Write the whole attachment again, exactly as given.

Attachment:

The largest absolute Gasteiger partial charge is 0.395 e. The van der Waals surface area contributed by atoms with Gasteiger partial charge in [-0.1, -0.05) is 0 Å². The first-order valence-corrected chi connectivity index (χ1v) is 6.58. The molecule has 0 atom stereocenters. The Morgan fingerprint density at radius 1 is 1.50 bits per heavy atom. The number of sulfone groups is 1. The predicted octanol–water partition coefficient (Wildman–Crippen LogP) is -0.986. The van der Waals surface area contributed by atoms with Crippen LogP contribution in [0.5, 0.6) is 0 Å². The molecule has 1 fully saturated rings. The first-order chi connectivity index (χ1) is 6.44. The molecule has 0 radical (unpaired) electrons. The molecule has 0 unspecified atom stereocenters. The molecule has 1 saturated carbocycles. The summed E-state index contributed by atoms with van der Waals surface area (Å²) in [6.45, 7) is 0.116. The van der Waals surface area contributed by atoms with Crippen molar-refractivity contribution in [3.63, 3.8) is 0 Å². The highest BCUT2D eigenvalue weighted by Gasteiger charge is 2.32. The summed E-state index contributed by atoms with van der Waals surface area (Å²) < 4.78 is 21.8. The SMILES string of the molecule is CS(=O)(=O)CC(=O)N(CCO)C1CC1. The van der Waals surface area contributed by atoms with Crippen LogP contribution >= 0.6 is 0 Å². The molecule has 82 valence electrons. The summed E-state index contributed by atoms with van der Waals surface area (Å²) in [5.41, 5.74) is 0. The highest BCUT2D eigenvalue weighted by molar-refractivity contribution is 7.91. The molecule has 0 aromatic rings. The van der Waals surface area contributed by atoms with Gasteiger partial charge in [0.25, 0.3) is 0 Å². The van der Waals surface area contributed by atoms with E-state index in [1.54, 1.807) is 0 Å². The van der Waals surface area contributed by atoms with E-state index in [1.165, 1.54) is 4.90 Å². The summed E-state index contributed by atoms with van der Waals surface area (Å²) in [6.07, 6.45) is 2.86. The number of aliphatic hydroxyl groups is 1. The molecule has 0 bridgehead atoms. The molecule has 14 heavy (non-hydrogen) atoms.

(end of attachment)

The largest absolute Gasteiger partial charge is 0.395 e. The van der Waals surface area contributed by atoms with Gasteiger partial charge in [-0.1, -0.05) is 0 Å². The first-order valence-corrected chi connectivity index (χ1v) is 6.58. The molecule has 0 atom stereocenters. The Morgan fingerprint density at radius 1 is 1.50 bits per heavy atom. The number of sulfone groups is 1. The predicted octanol–water partition coefficient (Wildman–Crippen LogP) is -0.986. The van der Waals surface area contributed by atoms with Crippen LogP contribution in [0.5, 0.6) is 0 Å². The molecule has 1 fully saturated rings. The first-order chi connectivity index (χ1) is 6.44. The molecule has 0 radical (unpaired) electrons. The molecule has 0 unspecified atom stereocenters. The molecule has 1 saturated carbocycles. The summed E-state index contributed by atoms with van der Waals surface area (Å²) in [6.45, 7) is 0.116. The van der Waals surface area contributed by atoms with Crippen molar-refractivity contribution in [3.63, 3.8) is 0 Å². The highest BCUT2D eigenvalue weighted by Gasteiger charge is 2.32. The summed E-state index contributed by atoms with van der Waals surface area (Å²) < 4.78 is 21.8. The SMILES string of the molecule is CS(=O)(=O)CC(=O)N(CCO)C1CC1. The van der Waals surface area contributed by atoms with Crippen LogP contribution >= 0.6 is 0 Å². The molecule has 82 valence electrons. The summed E-state index contributed by atoms with van der Waals surface area (Å²) in [5.41, 5.74) is 0. The highest BCUT2D eigenvalue weighted by molar-refractivity contribution is 7.91. The molecule has 0 aromatic rings. The van der Waals surface area contributed by atoms with Gasteiger partial charge in [0.25, 0.3) is 0 Å². The van der Waals surface area contributed by atoms with E-state index in [1.54, 1.807) is 0 Å². The van der Waals surface area contributed by atoms with E-state index in [1.165, 1.54) is 4.90 Å². The summed E-state index contributed by atoms with van der Waals surface area (Å²) in [6.07, 6.45) is 2.86. The number of aliphatic hydroxyl groups is 1. The molecule has 0 bridgehead atoms. The molecule has 14 heavy (non-hydrogen) atoms.